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Expat Wills

The importance of a Will

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Did you know that approximately 86% of South Africans haven’t made plans for their death? For some reason setting up our last will and testament makes us think about our own mortality, and so we tend to put it off. All too often though, this is only attended to when we know that we are about to die from a life threatening disease. For example:

If you don’t have a Will in place when you pass away, you die ‘intestate’. What then happens is the courts take over and create a ‘Will’ on your behalf, according to the laws of the country, and divide the assets between the spouse and children. While all this is happening, funds for your burial and loved one’s day-to-day expenses can be frozen for months by the court if your bank and brokerage accounts are in your name only. Apart from the time-consuming hassle and inconvenience you are going to put your loved one’s through, dying without a Will could also result in costing the Estate thousands in unnecessary expenses. And this is in addition to the standard Estate administration costs; up to 3.5% (plus VAT) of the total value of assets in the Estate.

Something else to be aware of is ‘slapping’ together a Will, and I’ll give you a true-life example of why you shouldn’t. Monty and Muriel got married and drew up their own Will in their study and appointed each other as Executors of their Estates. The marriage turned sour and Monty and Muriel divorced. Monty later remarried and had a child with his new wife, Magda. Sadly, Monty passed away shortly afterwards. Mary, as the Executor of the Will, turned down Magda’s claim against the Estate for monies to help support and raise the child. In this example, Magda eventually received her dues, but only after a very prolonged and painful battle.

Now here’s another scenario (a parent’s worst nightmare). John and Mary drafted their own Will and made their best friend Executor of their Estates. Not long after the birth of their second child, John, Mary and their best friend were on their way home one Saturday night from a rugby test match when they were tragically killed in a motor vehicle accident. Their two children, aged six months and two years old, were left in the care of no one, as the last time John and Mary had revised their Will was prior to the birth of their children and as such, no guardians had been appointed.

These two examples highlight one of the biggest flaws when drafting a Will; people don’t make use of qualified advisors or Trust companies. Your financial advisor is one of the few people that will know when circumstances in your life change – or he should be – and will definitely remind you to update your Will if this was done by him in the first place.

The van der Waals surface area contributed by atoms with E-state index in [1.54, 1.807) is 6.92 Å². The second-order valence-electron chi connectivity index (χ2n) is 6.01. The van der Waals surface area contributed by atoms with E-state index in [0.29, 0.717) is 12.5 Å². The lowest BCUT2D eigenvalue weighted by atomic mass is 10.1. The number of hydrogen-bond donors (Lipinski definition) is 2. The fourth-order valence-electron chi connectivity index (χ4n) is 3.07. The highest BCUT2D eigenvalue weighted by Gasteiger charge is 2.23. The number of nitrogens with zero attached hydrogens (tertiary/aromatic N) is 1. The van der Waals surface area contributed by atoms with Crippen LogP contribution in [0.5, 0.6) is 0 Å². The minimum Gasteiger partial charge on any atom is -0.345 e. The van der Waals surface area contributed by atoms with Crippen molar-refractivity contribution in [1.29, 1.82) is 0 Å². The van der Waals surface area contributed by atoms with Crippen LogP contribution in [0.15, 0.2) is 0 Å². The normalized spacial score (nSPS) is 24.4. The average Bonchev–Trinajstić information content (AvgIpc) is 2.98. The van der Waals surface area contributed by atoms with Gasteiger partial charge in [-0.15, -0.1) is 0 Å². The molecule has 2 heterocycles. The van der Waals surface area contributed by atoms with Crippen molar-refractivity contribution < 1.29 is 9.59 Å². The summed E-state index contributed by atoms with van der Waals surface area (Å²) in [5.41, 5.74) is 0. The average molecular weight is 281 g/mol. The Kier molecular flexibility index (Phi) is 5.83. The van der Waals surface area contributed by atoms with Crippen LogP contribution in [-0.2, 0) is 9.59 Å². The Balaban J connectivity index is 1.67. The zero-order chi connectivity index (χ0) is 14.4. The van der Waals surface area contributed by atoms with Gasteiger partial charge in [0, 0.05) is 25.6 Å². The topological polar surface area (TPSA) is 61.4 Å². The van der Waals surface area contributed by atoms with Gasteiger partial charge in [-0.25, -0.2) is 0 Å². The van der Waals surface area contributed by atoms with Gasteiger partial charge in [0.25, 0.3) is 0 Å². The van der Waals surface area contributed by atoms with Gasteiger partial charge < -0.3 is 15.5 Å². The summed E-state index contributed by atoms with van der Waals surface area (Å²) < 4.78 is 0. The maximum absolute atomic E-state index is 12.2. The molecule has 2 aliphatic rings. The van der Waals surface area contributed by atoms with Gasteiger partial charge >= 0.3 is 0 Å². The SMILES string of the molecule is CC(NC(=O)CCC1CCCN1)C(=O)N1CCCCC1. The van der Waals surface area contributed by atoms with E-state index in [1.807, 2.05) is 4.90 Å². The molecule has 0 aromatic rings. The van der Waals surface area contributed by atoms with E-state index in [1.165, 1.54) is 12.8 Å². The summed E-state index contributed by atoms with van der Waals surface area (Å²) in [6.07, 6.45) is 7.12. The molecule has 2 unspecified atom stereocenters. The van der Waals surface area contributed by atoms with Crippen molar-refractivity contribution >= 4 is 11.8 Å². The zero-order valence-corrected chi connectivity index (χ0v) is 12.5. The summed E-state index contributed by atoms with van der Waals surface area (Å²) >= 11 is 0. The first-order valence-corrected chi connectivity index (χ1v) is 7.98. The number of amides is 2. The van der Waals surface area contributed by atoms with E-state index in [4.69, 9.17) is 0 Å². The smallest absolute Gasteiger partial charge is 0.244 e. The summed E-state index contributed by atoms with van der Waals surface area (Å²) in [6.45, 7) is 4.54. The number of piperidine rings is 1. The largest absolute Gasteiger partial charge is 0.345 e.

Secondly, the execution of your Will should not depend on one person. By making use of a financial advisor (even if you use a bank, a financial advisor will be appointed to assist you) or Trust company, you are ensuring that your Will is backed up by an organisation.

So even if your advisor passes away, your Last Will and Testament will be finalised and carried out as per your instructions.

A key benefit of having your Will drawn up by a financial advisor is that they will expertly guide you into leaving a neat, practical and enforceable Will, and not a legacy of disaster. ‘Small’ little mistakes, like the one that took place in my first example, will also be avoided. There are also many other legalities to look out for that can have grave consequences, such as leaving cash to people in your Will. These amounts must be paid out in full first before the remainder can be inherited by your spouse or children. So your loving gesture of leaving R500 000 to your sister or favourite charity could result in assets (like a house) having to be sold if there isn’t enough cash available in your Estate, thus leaving your family without a home. Rather stick to percentages when allocating your fortune and ask for advice when tackling this issue.

Another thing you need to be very aware of is the witness signatures on your Will. As a broad guideline, it’s always good to have two witness signatures on each page of the document – and stay away from family members! Any family or guardians who could possibly inherit should not sign as a witness to your Will, to avoid any contest on the inheritance. Even your aunt’s little brother’s cousin is not a good idea as a witness.

Problems will be eliminated if you make use of a financial advisor or reputable Trust company. I always like to start my financial planning with clients by reviewing their Will. It is the cornerstone of making sure that the amount of life cover needed will be sufficient for factors such as inheritance and Estate duties.

A last but very vital point is that once you have gone to all the trouble of drafting a Will with your advisor, please complete the process by signing the document and keeping it in a safe place, such as with the Trust company.

Until next time, take care and enjoy life!

* Fictitious names used in examples provided.

Publish date: 17/09/14 15:27
Source: DO IT NOW MAGAZINE , Peter Fairbanks, Article from the August 2012

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